Questions and answers on International Women’s Day with LSRJ’s founding executive director, Cari Sietstra, JD, Stanford ’02.
What do you do?
Since leaving my post as the founding executive director at LSRJ – a great job, if ever there was one – I’ve been an “independent consultant specializing in reproductive health and justice.” Over time I’ve developed expertise in long-term conflict and crisis settings.
Wait, what does “consultant in reproductive health and justice” mean, exactly?
While it could mean a number of different things, for me it means that for the past six years I’ve pitched potential projects to donors and then partnered with non-profits so the donor’s money is tax deductible and my work is done under an institutional umbrella. I have a great deal of autonomy and flexibility. I am based in the US but spend time each year in Thailand and sometimes Burma.
Most of my projects are located on the Thai/Burma border and focus on refugees, undocumented migrants, or internally displaced persons. My colleagues and I are particularly interested in reducing harm from unsafe abortion, expanding access to emergency contraception and long acting reversible contraceptives like IUDS, and promoting adolescent reproductive health.
What does reproductive health look like where you work?
Basically, eastern Burma has been a conflict zone for more than sixty years. So reproductive health indicators and maternal mortality rates are by far the worst in Asia and among the worst anywhere in the world. Unsafe abortion and post-partum hemorrhage are the leading causes of maternal mortality. There are extensive barriers to achieving reproductive justice including lack of family planning supplies and education, legal barriers to safe abortion, a lack of trained medical providers, early marriage (sometimes coerced or forced), and lack of access to basic healthcare and adequate nutrition.
For an in-depth discussion of reproductive heath in this area of the world, please check out the report Separated by Borders: united in need that our team just published with Ibis Reproductive Health.
You mentioned a “team” – who do you work with?
I am lucky to work with a team of exceptional women who include a doctor-researcher, a nurse, and the wonderful Maggie Hobstetter, another LSRJ alum. Maggie first came out to the border as an international legal intern for LSRJ in 2007.
Maggie and I have led a safe referral pilot project to connect undocumented Burmese migrants in Thailand with a safe, legal abortion. (Abortion is legal in some cases in Thailand.)
Do you use your law degree in your work?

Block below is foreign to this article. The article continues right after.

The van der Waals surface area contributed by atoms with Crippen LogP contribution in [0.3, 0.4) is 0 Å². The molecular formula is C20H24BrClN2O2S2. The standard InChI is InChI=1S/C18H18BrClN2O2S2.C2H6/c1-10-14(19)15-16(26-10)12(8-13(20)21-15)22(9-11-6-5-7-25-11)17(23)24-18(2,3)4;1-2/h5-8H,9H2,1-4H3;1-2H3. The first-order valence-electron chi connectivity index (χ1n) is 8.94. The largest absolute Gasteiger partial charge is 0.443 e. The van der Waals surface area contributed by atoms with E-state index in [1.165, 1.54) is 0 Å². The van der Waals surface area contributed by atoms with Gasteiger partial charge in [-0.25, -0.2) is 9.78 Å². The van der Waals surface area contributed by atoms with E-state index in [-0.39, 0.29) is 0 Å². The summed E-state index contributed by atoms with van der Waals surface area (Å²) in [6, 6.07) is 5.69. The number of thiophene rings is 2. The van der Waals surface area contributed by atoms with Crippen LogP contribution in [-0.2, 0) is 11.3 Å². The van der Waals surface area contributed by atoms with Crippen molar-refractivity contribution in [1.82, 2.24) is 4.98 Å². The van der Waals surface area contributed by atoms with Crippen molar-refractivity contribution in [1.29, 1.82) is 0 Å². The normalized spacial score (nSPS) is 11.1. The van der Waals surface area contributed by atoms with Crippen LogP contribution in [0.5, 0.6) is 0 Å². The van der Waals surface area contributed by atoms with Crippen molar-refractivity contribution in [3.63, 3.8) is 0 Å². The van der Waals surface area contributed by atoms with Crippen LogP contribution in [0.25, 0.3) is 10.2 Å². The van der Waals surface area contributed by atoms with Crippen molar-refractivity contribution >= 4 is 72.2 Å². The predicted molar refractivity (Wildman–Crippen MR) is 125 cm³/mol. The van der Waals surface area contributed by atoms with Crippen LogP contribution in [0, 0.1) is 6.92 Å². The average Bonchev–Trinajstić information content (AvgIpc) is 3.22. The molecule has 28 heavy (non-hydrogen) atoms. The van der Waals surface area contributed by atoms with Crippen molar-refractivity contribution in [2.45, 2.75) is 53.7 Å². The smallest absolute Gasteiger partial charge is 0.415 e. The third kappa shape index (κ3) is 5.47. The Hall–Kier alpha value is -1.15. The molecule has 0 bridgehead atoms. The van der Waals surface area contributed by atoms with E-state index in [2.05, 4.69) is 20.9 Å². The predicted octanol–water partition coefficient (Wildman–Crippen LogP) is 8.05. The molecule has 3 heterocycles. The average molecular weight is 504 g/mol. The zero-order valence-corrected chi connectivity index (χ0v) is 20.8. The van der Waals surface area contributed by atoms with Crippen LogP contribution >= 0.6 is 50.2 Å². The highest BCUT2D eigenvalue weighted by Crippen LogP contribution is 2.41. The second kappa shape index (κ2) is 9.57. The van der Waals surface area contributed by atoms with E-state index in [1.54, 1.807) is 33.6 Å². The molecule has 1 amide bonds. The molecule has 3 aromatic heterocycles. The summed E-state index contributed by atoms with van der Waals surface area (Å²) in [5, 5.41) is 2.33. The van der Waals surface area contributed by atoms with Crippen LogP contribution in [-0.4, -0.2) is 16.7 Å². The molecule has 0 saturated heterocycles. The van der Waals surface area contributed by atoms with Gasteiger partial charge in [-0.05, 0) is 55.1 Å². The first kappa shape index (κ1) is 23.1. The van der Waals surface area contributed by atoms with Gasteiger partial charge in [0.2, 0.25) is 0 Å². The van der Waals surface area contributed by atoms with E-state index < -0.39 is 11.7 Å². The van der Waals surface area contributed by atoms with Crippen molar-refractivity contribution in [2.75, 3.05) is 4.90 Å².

I do, especially on projects like the safe referral pilot, where we’ve trained Burmese and Thai health care providers on Thai law – what it is, how it’s interpreted and implemented, how to recognize women who qualify for legal abortions, etc.
But I don’t use most of the “hard” advocacy skills I practiced in law school. My colleagues and I try hard to avoid any direct advocacy or persuasion.
We don’t tell the Burmese medics we work with that they “should” support legal abortion or that they “should” give unmarried couples family planning. What we do is give them information that legal abortion is very safe (this is often absolutely new to them). We share human rights documents that uphold the rights of both married and unmarried people to access reproductive healthcare. But when folks say things like, “I think abortion is a sin,” or “unmarried couples should not have sex,” we don’t push back. As outsiders, that isn’t our role. Our role is facilitate difficult conversations about controversial issues in reproductive health and to empower local advocates with information and support.
Do you feel like that attitude reflects a reproductive justice framework?
I do. I think the best way I can do work in a long-term crisis setting as a well-educated foreigner is to respect the values and priorities of the people I work with while still offering up information on a full-range of reproductive health technologies and rights.
You can’t just walk into an isolated, conflict-affected area and be all, “Hi, I’d like to give you some EC, IUDs and safe abortions. And can I talk to your teenagers too?” People would be like, “Hi, crazy white lady. Thanks but no thanks.”
It’s taken years of work to build the strong trust we have with our local partners. And to do so we’ve tried to be clear that while we are very willing to push boundaries in terms of the work we do, we will always try to meet people where they are on these issues and respect profound differences of opinion. It’s been an amazing way to create what we hope will be lasting social change. Our motto is: “Baby steps. It’s all about baby steps.”
We understand that in a long-term conflict setting we will not be able to fix the overall health situation until the core issue of the conflict itself is resolved. But small interventions can make huge differences in the lives of women, families, and communities.